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Frequently Asked Questions

 Can I get my house back after a foreclosure auction?

Yes. You can obtain a restraining order preventing the bank or mortgage company from recording the foreclosure deed after a foreclosure auction takes place on your property. After the restraining order is granted, a homeowner can ask the court to reverse or "rescind" the auction sale on the basis that the bank or mortgage company failed to comply with foreclosure notice requirements. In a recent case, a homeowner in Melrose, Massachusetts, lost her home to a foreclosure auction on May 28, 2024, but then received a temporary restraining order the very next day preventing Citizens Bank from recording the foreclosure deed. The attorneys of Reda Sullivan are litigating this case in Middlesex Superior Court. See Diane Aucello vs. Citizens Bank, N.A., Middlesex Superior Court, Civil Action No. 2481CV01429 (2024). The attorneys of Reda Sullivan have also had a foreclosure auction reversed after a foreclosure auction took place on a homeowner in Framingham, Massachusetts after a restraining order was granted under similar circumstances. In that case, IndyMac Mortgage foreclosed on the homeowner, a restraining order was granted preventing IndyMac from recording the foreclosure deed and eventually the foreclosure was rescinded after Attorneys Gregory Sullivan and Isaac Peres were able to get the house back for the homeowner by negotiating a loan modification with IndyMac's successor, Ocwen Loan Servicing. See Marco Cunha v. IndyMac Mortgage et al., Middlesex Superior Court, Civil Action No. 1181CV02536 (2015).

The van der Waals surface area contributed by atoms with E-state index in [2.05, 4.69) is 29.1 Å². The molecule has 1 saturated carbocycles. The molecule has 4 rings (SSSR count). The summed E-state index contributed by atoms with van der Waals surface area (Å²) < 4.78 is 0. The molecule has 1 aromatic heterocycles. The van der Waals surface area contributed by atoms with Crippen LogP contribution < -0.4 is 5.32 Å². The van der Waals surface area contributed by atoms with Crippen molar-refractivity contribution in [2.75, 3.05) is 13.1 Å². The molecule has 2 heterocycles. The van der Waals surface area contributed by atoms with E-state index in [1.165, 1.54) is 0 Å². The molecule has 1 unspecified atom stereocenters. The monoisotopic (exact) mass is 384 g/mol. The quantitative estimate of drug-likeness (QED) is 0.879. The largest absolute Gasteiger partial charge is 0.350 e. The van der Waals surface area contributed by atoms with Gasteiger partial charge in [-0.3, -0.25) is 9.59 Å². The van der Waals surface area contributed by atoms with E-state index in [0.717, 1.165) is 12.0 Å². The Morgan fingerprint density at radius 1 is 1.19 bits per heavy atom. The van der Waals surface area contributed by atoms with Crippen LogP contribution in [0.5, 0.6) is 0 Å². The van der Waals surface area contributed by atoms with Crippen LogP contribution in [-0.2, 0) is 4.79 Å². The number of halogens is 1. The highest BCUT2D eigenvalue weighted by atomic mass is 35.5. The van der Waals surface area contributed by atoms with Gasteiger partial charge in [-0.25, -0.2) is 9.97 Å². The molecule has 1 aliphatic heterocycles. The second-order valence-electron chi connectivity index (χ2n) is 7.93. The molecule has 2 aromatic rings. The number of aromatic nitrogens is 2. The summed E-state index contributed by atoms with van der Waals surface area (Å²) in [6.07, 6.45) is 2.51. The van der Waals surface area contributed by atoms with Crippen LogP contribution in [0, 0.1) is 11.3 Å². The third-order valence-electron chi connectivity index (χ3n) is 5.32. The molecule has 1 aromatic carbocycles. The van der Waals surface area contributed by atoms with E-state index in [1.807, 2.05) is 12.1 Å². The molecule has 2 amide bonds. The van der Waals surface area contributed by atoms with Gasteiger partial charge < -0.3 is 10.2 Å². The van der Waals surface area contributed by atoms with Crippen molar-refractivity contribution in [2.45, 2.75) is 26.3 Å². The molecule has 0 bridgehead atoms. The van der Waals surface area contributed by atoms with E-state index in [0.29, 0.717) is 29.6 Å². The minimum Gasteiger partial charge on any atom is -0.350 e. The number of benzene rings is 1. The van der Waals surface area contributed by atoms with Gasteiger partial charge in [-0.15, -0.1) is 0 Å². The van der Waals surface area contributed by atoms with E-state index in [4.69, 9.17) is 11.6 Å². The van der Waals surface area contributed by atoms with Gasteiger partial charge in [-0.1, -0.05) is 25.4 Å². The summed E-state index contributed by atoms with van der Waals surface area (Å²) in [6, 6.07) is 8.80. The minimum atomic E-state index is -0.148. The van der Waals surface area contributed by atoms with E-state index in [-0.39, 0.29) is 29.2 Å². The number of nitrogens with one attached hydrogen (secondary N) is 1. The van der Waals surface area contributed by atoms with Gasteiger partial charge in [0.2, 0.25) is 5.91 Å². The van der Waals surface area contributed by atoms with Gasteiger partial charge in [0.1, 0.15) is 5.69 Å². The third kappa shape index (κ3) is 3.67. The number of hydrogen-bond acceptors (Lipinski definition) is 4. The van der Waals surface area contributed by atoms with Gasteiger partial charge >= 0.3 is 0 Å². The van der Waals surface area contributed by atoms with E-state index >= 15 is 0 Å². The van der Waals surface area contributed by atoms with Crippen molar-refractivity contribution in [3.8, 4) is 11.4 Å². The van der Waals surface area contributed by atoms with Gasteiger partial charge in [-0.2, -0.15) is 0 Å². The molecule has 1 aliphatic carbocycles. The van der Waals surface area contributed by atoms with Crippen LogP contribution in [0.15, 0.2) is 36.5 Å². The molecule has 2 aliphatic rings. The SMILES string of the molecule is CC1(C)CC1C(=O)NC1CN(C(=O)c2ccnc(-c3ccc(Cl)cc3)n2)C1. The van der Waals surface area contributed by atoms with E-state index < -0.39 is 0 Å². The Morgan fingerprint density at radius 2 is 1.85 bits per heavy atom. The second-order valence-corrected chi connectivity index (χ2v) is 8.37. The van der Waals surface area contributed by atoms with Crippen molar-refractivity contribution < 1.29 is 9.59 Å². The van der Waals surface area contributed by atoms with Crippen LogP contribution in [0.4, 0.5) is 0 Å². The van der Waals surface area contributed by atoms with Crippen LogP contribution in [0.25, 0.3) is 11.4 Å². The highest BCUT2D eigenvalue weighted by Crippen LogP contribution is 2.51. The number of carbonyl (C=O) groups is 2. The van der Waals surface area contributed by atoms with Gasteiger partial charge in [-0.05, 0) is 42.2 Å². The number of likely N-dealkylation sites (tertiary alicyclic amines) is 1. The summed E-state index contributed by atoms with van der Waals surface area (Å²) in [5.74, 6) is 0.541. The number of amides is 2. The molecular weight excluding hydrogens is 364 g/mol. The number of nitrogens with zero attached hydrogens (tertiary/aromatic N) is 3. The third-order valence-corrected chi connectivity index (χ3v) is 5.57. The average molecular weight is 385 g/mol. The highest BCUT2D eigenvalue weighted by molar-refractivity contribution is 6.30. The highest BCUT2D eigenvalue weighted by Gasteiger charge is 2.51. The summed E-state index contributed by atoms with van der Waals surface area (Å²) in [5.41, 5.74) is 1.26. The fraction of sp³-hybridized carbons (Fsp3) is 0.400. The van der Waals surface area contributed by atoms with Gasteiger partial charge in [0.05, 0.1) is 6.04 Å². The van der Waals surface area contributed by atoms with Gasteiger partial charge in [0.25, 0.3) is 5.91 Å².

Is it better to file for bankruptcy or sue the mortgage company to stop a foreclosure and keep my house?

Although both a bankruptcy filing and court complaint are ways in which a homeowner can stop a foreclosure sale, a bankruptcy is only recommended if a homeowner can make all of the bankruptcy court payments that are required to be paid each month for five years in a row under a Chapter 13 repayment plan. A common misconception among homeowners is that a bankruptcy will help them keep their home simply because of the automatic stay which the bankruptcy court issues upon the filing a bankruptcy petition. Although a bankruptcy petition will stop the foreclosure temporarily, the stay will be vacated if the homeowner cannot afford to pay all of the monthly payments that are added to his mortgage payment. Suing your mortgage company can result in a restraining order which will stop a foreclosure and encourage the lender to modify your home mortgage loan without having to pay all of the extra fees that a bankruptcy plan will have. For this reason, Reda Sullivan typically favors suing your lender where there are valid claims as a more economical way of stopping a foreclosure and keeping your house by getting a loan modification while you are in civil court.

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